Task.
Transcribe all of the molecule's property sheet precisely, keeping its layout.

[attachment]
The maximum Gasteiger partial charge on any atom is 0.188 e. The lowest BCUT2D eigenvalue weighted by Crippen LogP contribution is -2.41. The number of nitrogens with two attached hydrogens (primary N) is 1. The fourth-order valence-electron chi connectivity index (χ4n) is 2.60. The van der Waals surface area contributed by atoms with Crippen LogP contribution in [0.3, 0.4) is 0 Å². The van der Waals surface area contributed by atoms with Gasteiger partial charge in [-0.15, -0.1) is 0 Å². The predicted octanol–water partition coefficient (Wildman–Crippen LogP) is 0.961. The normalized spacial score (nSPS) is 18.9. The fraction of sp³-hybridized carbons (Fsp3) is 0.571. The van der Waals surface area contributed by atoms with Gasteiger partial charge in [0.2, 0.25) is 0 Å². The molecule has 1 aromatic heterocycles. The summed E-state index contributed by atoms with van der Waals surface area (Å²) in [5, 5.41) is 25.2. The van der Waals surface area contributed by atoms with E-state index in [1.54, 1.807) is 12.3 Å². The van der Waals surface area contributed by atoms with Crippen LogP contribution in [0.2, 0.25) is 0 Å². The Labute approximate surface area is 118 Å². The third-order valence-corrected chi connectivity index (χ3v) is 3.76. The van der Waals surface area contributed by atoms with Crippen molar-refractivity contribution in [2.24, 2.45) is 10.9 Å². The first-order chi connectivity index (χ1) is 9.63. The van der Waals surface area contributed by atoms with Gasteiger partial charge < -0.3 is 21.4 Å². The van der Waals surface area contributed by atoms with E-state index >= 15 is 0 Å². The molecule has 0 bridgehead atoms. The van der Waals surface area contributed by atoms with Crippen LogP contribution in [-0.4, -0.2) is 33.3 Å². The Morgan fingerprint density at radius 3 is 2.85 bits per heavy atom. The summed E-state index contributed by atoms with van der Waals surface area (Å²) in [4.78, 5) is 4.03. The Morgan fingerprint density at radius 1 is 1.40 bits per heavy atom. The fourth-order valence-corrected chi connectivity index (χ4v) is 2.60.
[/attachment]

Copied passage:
The maximum Gasteiger partial charge on any atom is 0.188 e. The lowest BCUT2D eigenvalue weighted by Crippen LogP contribution is -2.41. The number of nitrogens with two attached hydrogens (primary N) is 1. The fourth-order valence-electron chi connectivity index (χ4n) is 2.60. The van der Waals surface area contributed by atoms with Crippen LogP contribution in [0.3, 0.4) is 0 Å². The van der Waals surface area contributed by atoms with Gasteiger partial charge in [-0.15, -0.1) is 0 Å². The predicted octanol–water partition coefficient (Wildman–Crippen LogP) is 0.961. The normalized spacial score (nSPS) is 18.9. The fraction of sp³-hybridized carbons (Fsp3) is 0.571. The van der Waals surface area contributed by atoms with Gasteiger partial charge in [0.2, 0.25) is 0 Å². The molecule has 1 aromatic heterocycles. The summed E-state index contributed by atoms with van der Waals surface area (Å²) in [5, 5.41) is 25.2. The van der Waals surface area contributed by atoms with E-state index in [1.54, 1.807) is 12.3 Å². The van der Waals surface area contributed by atoms with Crippen LogP contribution in [0.2, 0.25) is 0 Å². The Labute approximate surface area is 118 Å². The third-order valence-corrected chi connectivity index (χ3v) is 3.76. The van der Waals surface area contributed by atoms with Crippen molar-refractivity contribution in [2.24, 2.45) is 10.9 Å². The first-order chi connectivity index (χ1) is 9.63. The van der Waals surface area contributed by atoms with Gasteiger partial charge < -0.3 is 21.4 Å². The van der Waals surface area contributed by atoms with E-state index >= 15 is 0 Å². The molecule has 0 bridgehead atoms. The van der Waals surface area contributed by atoms with Crippen LogP contribution in [-0.4, -0.2) is 33.3 Å². The Morgan fingerprint density at radius 3 is 2.85 bits per heavy atom. The summed E-state index contributed by atoms with van der Waals surface area (Å²) in [4.78, 5) is 4.03. The Morgan fingerprint density at radius 1 is 1.40 bits per heavy atom. The fourth-order valence-corrected chi connectivity index (χ4v) is 2.60.